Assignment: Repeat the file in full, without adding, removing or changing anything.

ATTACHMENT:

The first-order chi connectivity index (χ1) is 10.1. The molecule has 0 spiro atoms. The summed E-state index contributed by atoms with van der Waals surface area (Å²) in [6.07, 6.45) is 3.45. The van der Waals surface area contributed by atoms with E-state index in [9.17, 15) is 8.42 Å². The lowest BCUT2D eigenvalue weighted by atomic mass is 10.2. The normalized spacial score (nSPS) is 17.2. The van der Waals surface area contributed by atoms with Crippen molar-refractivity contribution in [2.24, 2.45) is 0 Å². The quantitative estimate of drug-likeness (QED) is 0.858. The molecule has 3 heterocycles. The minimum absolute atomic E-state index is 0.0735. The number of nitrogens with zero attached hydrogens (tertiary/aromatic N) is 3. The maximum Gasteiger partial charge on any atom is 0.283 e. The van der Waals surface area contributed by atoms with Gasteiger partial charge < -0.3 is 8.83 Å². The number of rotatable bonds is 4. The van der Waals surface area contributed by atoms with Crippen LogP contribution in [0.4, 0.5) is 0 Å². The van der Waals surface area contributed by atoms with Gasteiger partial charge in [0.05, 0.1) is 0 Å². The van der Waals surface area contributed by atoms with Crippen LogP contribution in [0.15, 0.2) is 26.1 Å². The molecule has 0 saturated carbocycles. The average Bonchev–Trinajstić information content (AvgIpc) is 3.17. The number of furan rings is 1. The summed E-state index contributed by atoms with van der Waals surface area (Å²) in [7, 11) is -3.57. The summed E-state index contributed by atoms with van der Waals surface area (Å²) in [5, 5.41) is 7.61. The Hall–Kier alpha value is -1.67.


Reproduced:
The first-order chi connectivity index (χ1) is 10.1. The molecule has 0 spiro atoms. The summed E-state index contributed by atoms with van der Waals surface area (Å²) in [6.07, 6.45) is 3.45. The van der Waals surface area contributed by atoms with E-state index in [9.17, 15) is 8.42 Å². The lowest BCUT2D eigenvalue weighted by atomic mass is 10.2. The normalized spacial score (nSPS) is 17.2. The van der Waals surface area contributed by atoms with Crippen molar-refractivity contribution in [2.24, 2.45) is 0 Å². The quantitative estimate of drug-likeness (QED) is 0.858. The molecule has 3 heterocycles. The minimum absolute atomic E-state index is 0.0735. The number of nitrogens with zero attached hydrogens (tertiary/aromatic N) is 3. The maximum Gasteiger partial charge on any atom is 0.283 e. The van der Waals surface area contributed by atoms with Gasteiger partial charge < -0.3 is 8.83 Å². The number of rotatable bonds is 4. The van der Waals surface area contributed by atoms with Crippen LogP contribution in [0.4, 0.5) is 0 Å². The van der Waals surface area contributed by atoms with Gasteiger partial charge in [0.05, 0.1) is 0 Å². The van der Waals surface area contributed by atoms with Crippen LogP contribution in [0.15, 0.2) is 26.1 Å². The molecule has 0 saturated carbocycles. The average Bonchev–Trinajstić information content (AvgIpc) is 3.17. The number of furan rings is 1. The summed E-state index contributed by atoms with van der Waals surface area (Å²) in [7, 11) is -3.57. The summed E-state index contributed by atoms with van der Waals surface area (Å²) in [5, 5.41) is 7.61. The Hall–Kier alpha value is -1.67.